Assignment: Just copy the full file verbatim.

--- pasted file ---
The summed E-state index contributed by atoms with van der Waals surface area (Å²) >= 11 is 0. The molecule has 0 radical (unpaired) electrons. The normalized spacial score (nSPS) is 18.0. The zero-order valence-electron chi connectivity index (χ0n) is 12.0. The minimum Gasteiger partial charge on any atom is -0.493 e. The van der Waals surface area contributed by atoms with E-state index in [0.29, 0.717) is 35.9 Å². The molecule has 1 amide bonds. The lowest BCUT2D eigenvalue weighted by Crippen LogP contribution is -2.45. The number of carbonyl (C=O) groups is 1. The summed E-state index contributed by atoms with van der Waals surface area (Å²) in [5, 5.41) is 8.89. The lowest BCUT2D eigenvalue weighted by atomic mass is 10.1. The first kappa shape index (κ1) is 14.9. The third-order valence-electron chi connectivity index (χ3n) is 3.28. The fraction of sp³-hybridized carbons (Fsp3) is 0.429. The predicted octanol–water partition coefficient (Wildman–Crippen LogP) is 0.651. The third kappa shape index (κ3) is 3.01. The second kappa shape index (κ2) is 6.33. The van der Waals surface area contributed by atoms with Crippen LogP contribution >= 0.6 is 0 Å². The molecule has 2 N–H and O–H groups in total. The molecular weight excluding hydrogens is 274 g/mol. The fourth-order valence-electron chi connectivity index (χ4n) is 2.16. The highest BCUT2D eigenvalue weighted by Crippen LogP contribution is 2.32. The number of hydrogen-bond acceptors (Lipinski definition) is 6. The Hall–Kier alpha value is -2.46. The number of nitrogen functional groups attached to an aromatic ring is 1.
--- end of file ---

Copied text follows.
The summed E-state index contributed by atoms with van der Waals surface area (Å²) >= 11 is 0. The molecule has 0 radical (unpaired) electrons. The normalized spacial score (nSPS) is 18.0. The zero-order valence-electron chi connectivity index (χ0n) is 12.0. The minimum Gasteiger partial charge on any atom is -0.493 e. The van der Waals surface area contributed by atoms with E-state index in [0.29, 0.717) is 35.9 Å². The molecule has 1 amide bonds. The lowest BCUT2D eigenvalue weighted by Crippen LogP contribution is -2.45. The number of carbonyl (C=O) groups is 1. The summed E-state index contributed by atoms with van der Waals surface area (Å²) in [5, 5.41) is 8.89. The lowest BCUT2D eigenvalue weighted by atomic mass is 10.1. The first kappa shape index (κ1) is 14.9. The third-order valence-electron chi connectivity index (χ3n) is 3.28. The fraction of sp³-hybridized carbons (Fsp3) is 0.429. The predicted octanol–water partition coefficient (Wildman–Crippen LogP) is 0.651. The third kappa shape index (κ3) is 3.01. The second kappa shape index (κ2) is 6.33. The van der Waals surface area contributed by atoms with Crippen LogP contribution >= 0.6 is 0 Å². The molecule has 2 N–H and O–H groups in total. The molecular weight excluding hydrogens is 274 g/mol. The fourth-order valence-electron chi connectivity index (χ4n) is 2.16. The highest BCUT2D eigenvalue weighted by Crippen LogP contribution is 2.32. The number of hydrogen-bond acceptors (Lipinski definition) is 6. The Hall–Kier alpha value is -2.46. The number of nitrogen functional groups attached to an aromatic ring is 1.